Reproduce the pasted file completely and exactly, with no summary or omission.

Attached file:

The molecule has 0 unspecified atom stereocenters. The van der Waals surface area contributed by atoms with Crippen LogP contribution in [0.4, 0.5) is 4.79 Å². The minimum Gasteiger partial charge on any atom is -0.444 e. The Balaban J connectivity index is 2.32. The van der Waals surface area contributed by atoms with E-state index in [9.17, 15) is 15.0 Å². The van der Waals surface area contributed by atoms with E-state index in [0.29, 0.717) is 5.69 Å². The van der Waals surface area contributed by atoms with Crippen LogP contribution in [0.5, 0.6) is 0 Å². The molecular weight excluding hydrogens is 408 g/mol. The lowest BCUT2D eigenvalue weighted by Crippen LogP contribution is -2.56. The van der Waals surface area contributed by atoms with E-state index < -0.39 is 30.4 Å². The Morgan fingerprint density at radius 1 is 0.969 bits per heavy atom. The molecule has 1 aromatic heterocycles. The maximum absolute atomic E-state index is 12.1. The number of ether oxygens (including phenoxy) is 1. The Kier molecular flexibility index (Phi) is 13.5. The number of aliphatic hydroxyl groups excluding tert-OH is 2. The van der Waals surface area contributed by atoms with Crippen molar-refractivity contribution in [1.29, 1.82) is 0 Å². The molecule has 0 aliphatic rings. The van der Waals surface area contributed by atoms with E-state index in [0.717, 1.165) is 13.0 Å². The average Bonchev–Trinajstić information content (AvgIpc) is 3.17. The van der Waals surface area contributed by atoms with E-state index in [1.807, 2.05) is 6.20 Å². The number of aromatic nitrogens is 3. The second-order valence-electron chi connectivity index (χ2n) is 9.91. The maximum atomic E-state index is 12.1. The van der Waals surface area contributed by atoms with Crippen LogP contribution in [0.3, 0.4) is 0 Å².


The molecule has 0 unspecified atom stereocenters. The van der Waals surface area contributed by atoms with Crippen LogP contribution in [0.4, 0.5) is 4.79 Å². The minimum Gasteiger partial charge on any atom is -0.444 e. The Balaban J connectivity index is 2.32. The van der Waals surface area contributed by atoms with E-state index in [9.17, 15) is 15.0 Å². The van der Waals surface area contributed by atoms with E-state index in [0.29, 0.717) is 5.69 Å². The van der Waals surface area contributed by atoms with Crippen LogP contribution in [0.5, 0.6) is 0 Å². The molecular weight excluding hydrogens is 408 g/mol. The lowest BCUT2D eigenvalue weighted by Crippen LogP contribution is -2.56. The van der Waals surface area contributed by atoms with E-state index < -0.39 is 30.4 Å². The Morgan fingerprint density at radius 1 is 0.969 bits per heavy atom. The molecule has 1 aromatic heterocycles. The maximum absolute atomic E-state index is 12.1. The number of ether oxygens (including phenoxy) is 1. The Kier molecular flexibility index (Phi) is 13.5. The number of aliphatic hydroxyl groups excluding tert-OH is 2. The van der Waals surface area contributed by atoms with Crippen molar-refractivity contribution in [1.29, 1.82) is 0 Å². The molecule has 0 aliphatic rings. The van der Waals surface area contributed by atoms with E-state index in [0.717, 1.165) is 13.0 Å². The average Bonchev–Trinajstić information content (AvgIpc) is 3.17. The van der Waals surface area contributed by atoms with E-state index in [1.807, 2.05) is 6.20 Å². The number of aromatic nitrogens is 3. The second-order valence-electron chi connectivity index (χ2n) is 9.91. The maximum atomic E-state index is 12.1. The van der Waals surface area contributed by atoms with Crippen LogP contribution in [0.3, 0.4) is 0 Å².